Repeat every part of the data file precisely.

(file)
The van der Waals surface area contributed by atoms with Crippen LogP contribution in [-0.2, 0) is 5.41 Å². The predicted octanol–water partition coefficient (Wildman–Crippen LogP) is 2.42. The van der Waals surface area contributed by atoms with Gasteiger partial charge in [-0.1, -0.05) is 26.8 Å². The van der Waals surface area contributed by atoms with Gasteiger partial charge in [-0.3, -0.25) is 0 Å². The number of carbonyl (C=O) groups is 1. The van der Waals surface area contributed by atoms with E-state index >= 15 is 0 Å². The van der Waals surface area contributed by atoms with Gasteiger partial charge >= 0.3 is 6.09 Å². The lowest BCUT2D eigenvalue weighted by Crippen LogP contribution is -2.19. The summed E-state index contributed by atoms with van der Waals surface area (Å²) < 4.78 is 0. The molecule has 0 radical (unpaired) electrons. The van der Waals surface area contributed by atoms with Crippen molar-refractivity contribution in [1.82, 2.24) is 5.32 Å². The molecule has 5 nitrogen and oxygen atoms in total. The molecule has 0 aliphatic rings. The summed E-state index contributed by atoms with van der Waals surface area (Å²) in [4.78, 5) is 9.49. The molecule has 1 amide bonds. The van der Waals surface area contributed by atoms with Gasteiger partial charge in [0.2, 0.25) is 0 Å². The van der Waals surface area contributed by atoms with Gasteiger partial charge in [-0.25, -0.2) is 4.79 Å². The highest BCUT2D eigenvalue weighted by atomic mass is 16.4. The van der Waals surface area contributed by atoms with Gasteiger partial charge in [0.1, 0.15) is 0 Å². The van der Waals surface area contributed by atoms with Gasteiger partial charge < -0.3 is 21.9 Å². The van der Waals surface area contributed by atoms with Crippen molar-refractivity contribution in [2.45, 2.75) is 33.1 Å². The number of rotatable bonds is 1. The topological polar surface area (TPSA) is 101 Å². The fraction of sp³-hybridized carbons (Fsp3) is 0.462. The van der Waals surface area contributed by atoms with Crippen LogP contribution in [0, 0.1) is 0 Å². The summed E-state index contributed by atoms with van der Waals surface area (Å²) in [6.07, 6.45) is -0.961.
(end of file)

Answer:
The van der Waals surface area contributed by atoms with Crippen LogP contribution in [-0.2, 0) is 5.41 Å². The predicted octanol–water partition coefficient (Wildman–Crippen LogP) is 2.42. The van der Waals surface area contributed by atoms with Gasteiger partial charge in [-0.1, -0.05) is 26.8 Å². The van der Waals surface area contributed by atoms with Gasteiger partial charge in [-0.3, -0.25) is 0 Å². The number of carbonyl (C=O) groups is 1. The van der Waals surface area contributed by atoms with E-state index >= 15 is 0 Å². The van der Waals surface area contributed by atoms with Gasteiger partial charge >= 0.3 is 6.09 Å². The lowest BCUT2D eigenvalue weighted by Crippen LogP contribution is -2.19. The summed E-state index contributed by atoms with van der Waals surface area (Å²) < 4.78 is 0. The molecule has 0 radical (unpaired) electrons. The van der Waals surface area contributed by atoms with Crippen molar-refractivity contribution in [1.82, 2.24) is 5.32 Å². The molecule has 5 nitrogen and oxygen atoms in total. The molecule has 0 aliphatic rings. The summed E-state index contributed by atoms with van der Waals surface area (Å²) in [4.78, 5) is 9.49. The molecule has 1 amide bonds. The van der Waals surface area contributed by atoms with Gasteiger partial charge in [0.2, 0.25) is 0 Å². The van der Waals surface area contributed by atoms with Gasteiger partial charge in [-0.25, -0.2) is 4.79 Å². The highest BCUT2D eigenvalue weighted by atomic mass is 16.4. The van der Waals surface area contributed by atoms with Gasteiger partial charge in [0.1, 0.15) is 0 Å². The van der Waals surface area contributed by atoms with Gasteiger partial charge < -0.3 is 21.9 Å². The van der Waals surface area contributed by atoms with Crippen molar-refractivity contribution in [2.45, 2.75) is 33.1 Å². The number of rotatable bonds is 1. The topological polar surface area (TPSA) is 101 Å². The fraction of sp³-hybridized carbons (Fsp3) is 0.462. The van der Waals surface area contributed by atoms with Crippen LogP contribution in [0, 0.1) is 0 Å². The summed E-state index contributed by atoms with van der Waals surface area (Å²) in [6.07, 6.45) is -0.961.